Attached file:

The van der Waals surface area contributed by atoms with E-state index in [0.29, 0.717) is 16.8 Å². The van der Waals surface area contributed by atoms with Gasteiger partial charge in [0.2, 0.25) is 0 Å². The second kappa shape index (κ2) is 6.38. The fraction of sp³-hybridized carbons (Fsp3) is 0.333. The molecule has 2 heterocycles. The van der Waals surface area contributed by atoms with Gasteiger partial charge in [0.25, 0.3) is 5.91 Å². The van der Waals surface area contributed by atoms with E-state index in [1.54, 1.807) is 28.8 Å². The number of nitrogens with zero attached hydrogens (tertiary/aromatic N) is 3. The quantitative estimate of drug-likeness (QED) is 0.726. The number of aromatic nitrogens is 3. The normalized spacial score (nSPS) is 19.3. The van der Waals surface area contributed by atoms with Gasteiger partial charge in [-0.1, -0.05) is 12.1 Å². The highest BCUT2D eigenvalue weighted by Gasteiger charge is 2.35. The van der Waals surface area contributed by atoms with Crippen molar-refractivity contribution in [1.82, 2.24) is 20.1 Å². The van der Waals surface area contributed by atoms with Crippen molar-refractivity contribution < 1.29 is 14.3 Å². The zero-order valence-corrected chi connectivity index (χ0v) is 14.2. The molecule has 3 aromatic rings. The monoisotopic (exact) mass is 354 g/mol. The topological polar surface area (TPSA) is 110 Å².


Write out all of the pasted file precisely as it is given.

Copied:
The van der Waals surface area contributed by atoms with E-state index in [0.29, 0.717) is 16.8 Å². The van der Waals surface area contributed by atoms with Gasteiger partial charge in [0.2, 0.25) is 0 Å². The second kappa shape index (κ2) is 6.38. The fraction of sp³-hybridized carbons (Fsp3) is 0.333. The molecule has 2 heterocycles. The van der Waals surface area contributed by atoms with Gasteiger partial charge in [0.25, 0.3) is 5.91 Å². The van der Waals surface area contributed by atoms with E-state index in [1.54, 1.807) is 28.8 Å². The number of nitrogens with zero attached hydrogens (tertiary/aromatic N) is 3. The quantitative estimate of drug-likeness (QED) is 0.726. The number of aromatic nitrogens is 3. The normalized spacial score (nSPS) is 19.3. The van der Waals surface area contributed by atoms with Gasteiger partial charge in [-0.1, -0.05) is 12.1 Å². The highest BCUT2D eigenvalue weighted by Gasteiger charge is 2.35. The van der Waals surface area contributed by atoms with Crippen molar-refractivity contribution in [1.82, 2.24) is 20.1 Å². The van der Waals surface area contributed by atoms with Crippen molar-refractivity contribution < 1.29 is 14.3 Å². The zero-order valence-corrected chi connectivity index (χ0v) is 14.2. The molecule has 3 aromatic rings. The monoisotopic (exact) mass is 354 g/mol. The topological polar surface area (TPSA) is 110 Å².